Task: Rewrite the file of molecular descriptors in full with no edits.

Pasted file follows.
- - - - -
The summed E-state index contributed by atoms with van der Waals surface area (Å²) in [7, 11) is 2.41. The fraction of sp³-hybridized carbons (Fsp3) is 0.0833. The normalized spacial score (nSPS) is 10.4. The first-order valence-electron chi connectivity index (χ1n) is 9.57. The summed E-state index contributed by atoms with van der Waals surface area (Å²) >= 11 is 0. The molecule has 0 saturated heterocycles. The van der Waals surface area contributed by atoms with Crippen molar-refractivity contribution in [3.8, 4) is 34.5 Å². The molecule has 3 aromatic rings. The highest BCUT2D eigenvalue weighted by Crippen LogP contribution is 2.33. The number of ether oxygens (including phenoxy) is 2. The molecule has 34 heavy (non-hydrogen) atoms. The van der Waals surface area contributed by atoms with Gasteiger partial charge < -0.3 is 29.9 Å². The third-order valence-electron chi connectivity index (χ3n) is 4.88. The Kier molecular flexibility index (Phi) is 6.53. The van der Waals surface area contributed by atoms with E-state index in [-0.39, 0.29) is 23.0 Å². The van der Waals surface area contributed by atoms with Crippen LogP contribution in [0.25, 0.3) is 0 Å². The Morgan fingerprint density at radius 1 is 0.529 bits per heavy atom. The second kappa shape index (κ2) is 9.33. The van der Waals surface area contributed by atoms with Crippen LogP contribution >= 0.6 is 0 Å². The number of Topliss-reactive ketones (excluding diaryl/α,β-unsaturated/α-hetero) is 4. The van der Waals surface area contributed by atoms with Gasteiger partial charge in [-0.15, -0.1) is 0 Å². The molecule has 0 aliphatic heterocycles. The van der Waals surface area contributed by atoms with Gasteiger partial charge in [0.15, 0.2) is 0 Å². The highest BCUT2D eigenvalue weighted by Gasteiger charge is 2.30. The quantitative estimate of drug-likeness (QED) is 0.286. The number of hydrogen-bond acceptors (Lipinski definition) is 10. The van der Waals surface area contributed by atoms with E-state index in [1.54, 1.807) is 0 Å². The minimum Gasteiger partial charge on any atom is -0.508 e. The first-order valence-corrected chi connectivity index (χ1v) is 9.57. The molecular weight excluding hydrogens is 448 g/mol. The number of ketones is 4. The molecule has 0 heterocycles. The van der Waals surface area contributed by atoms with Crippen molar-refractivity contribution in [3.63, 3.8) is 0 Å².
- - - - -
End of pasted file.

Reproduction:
The summed E-state index contributed by atoms with van der Waals surface area (Å²) in [7, 11) is 2.41. The fraction of sp³-hybridized carbons (Fsp3) is 0.0833. The normalized spacial score (nSPS) is 10.4. The first-order valence-electron chi connectivity index (χ1n) is 9.57. The summed E-state index contributed by atoms with van der Waals surface area (Å²) >= 11 is 0. The molecule has 0 saturated heterocycles. The van der Waals surface area contributed by atoms with Crippen molar-refractivity contribution in [3.8, 4) is 34.5 Å². The molecule has 3 aromatic rings. The highest BCUT2D eigenvalue weighted by Crippen LogP contribution is 2.33. The number of ether oxygens (including phenoxy) is 2. The molecule has 34 heavy (non-hydrogen) atoms. The van der Waals surface area contributed by atoms with Gasteiger partial charge < -0.3 is 29.9 Å². The third-order valence-electron chi connectivity index (χ3n) is 4.88. The Kier molecular flexibility index (Phi) is 6.53. The van der Waals surface area contributed by atoms with E-state index in [-0.39, 0.29) is 23.0 Å². The van der Waals surface area contributed by atoms with Crippen LogP contribution in [0.25, 0.3) is 0 Å². The Morgan fingerprint density at radius 1 is 0.529 bits per heavy atom. The second kappa shape index (κ2) is 9.33. The van der Waals surface area contributed by atoms with Crippen LogP contribution >= 0.6 is 0 Å². The number of Topliss-reactive ketones (excluding diaryl/α,β-unsaturated/α-hetero) is 4. The van der Waals surface area contributed by atoms with Gasteiger partial charge in [-0.15, -0.1) is 0 Å². The molecule has 0 aliphatic heterocycles. The van der Waals surface area contributed by atoms with Gasteiger partial charge in [0.15, 0.2) is 0 Å². The highest BCUT2D eigenvalue weighted by Gasteiger charge is 2.30. The quantitative estimate of drug-likeness (QED) is 0.286. The number of hydrogen-bond acceptors (Lipinski definition) is 10. The van der Waals surface area contributed by atoms with E-state index in [1.54, 1.807) is 0 Å². The minimum Gasteiger partial charge on any atom is -0.508 e. The first-order valence-corrected chi connectivity index (χ1v) is 9.57. The molecular weight excluding hydrogens is 448 g/mol. The number of ketones is 4. The molecule has 0 heterocycles. The van der Waals surface area contributed by atoms with Crippen molar-refractivity contribution in [3.63, 3.8) is 0 Å².